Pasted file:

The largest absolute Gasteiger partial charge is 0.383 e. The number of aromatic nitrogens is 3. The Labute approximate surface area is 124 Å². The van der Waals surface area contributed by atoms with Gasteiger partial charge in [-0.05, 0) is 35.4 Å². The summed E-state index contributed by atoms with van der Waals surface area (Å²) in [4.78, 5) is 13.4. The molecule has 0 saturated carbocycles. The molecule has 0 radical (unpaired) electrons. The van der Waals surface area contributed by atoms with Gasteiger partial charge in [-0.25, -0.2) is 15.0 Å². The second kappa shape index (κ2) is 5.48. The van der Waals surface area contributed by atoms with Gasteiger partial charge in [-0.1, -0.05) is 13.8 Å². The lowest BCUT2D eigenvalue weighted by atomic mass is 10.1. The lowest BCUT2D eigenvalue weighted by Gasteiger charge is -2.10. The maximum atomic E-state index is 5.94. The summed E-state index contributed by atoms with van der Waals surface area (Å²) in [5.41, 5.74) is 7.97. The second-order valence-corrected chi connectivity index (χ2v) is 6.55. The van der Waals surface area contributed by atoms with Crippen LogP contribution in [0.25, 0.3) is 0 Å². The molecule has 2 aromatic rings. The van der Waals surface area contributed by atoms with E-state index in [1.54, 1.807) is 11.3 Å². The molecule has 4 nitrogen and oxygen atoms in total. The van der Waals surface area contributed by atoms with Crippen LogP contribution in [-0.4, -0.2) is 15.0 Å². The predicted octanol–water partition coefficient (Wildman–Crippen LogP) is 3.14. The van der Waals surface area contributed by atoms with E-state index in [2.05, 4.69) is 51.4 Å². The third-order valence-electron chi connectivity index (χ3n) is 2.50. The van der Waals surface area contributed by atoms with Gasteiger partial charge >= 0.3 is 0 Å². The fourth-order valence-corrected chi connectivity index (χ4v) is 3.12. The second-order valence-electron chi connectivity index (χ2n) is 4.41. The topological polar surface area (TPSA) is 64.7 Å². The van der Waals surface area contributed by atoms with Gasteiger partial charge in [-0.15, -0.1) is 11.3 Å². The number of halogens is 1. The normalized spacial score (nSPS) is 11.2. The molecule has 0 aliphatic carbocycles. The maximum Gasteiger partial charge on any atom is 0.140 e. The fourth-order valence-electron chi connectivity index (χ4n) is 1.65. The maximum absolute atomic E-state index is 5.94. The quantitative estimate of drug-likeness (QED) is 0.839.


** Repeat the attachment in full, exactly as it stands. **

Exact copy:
The largest absolute Gasteiger partial charge is 0.383 e. The number of aromatic nitrogens is 3. The Labute approximate surface area is 124 Å². The van der Waals surface area contributed by atoms with Gasteiger partial charge in [-0.05, 0) is 35.4 Å². The summed E-state index contributed by atoms with van der Waals surface area (Å²) in [4.78, 5) is 13.4. The molecule has 0 saturated carbocycles. The molecule has 0 radical (unpaired) electrons. The van der Waals surface area contributed by atoms with Gasteiger partial charge in [-0.25, -0.2) is 15.0 Å². The second kappa shape index (κ2) is 5.48. The van der Waals surface area contributed by atoms with Gasteiger partial charge in [-0.1, -0.05) is 13.8 Å². The lowest BCUT2D eigenvalue weighted by atomic mass is 10.1. The lowest BCUT2D eigenvalue weighted by Gasteiger charge is -2.10. The maximum atomic E-state index is 5.94. The summed E-state index contributed by atoms with van der Waals surface area (Å²) in [5.41, 5.74) is 7.97. The second-order valence-corrected chi connectivity index (χ2v) is 6.55. The van der Waals surface area contributed by atoms with Crippen LogP contribution in [0.25, 0.3) is 0 Å². The molecule has 2 aromatic rings. The van der Waals surface area contributed by atoms with E-state index in [1.54, 1.807) is 11.3 Å². The molecule has 4 nitrogen and oxygen atoms in total. The van der Waals surface area contributed by atoms with Crippen LogP contribution in [-0.4, -0.2) is 15.0 Å². The predicted octanol–water partition coefficient (Wildman–Crippen LogP) is 3.14. The van der Waals surface area contributed by atoms with E-state index in [2.05, 4.69) is 51.4 Å². The third-order valence-electron chi connectivity index (χ3n) is 2.50. The van der Waals surface area contributed by atoms with Gasteiger partial charge >= 0.3 is 0 Å². The fourth-order valence-corrected chi connectivity index (χ4v) is 3.12. The second-order valence-electron chi connectivity index (χ2n) is 4.41. The topological polar surface area (TPSA) is 64.7 Å². The van der Waals surface area contributed by atoms with Gasteiger partial charge in [-0.15, -0.1) is 11.3 Å². The number of halogens is 1. The normalized spacial score (nSPS) is 11.2. The molecule has 0 aliphatic carbocycles. The maximum Gasteiger partial charge on any atom is 0.140 e. The fourth-order valence-electron chi connectivity index (χ4n) is 1.65. The maximum absolute atomic E-state index is 5.94. The quantitative estimate of drug-likeness (QED) is 0.839.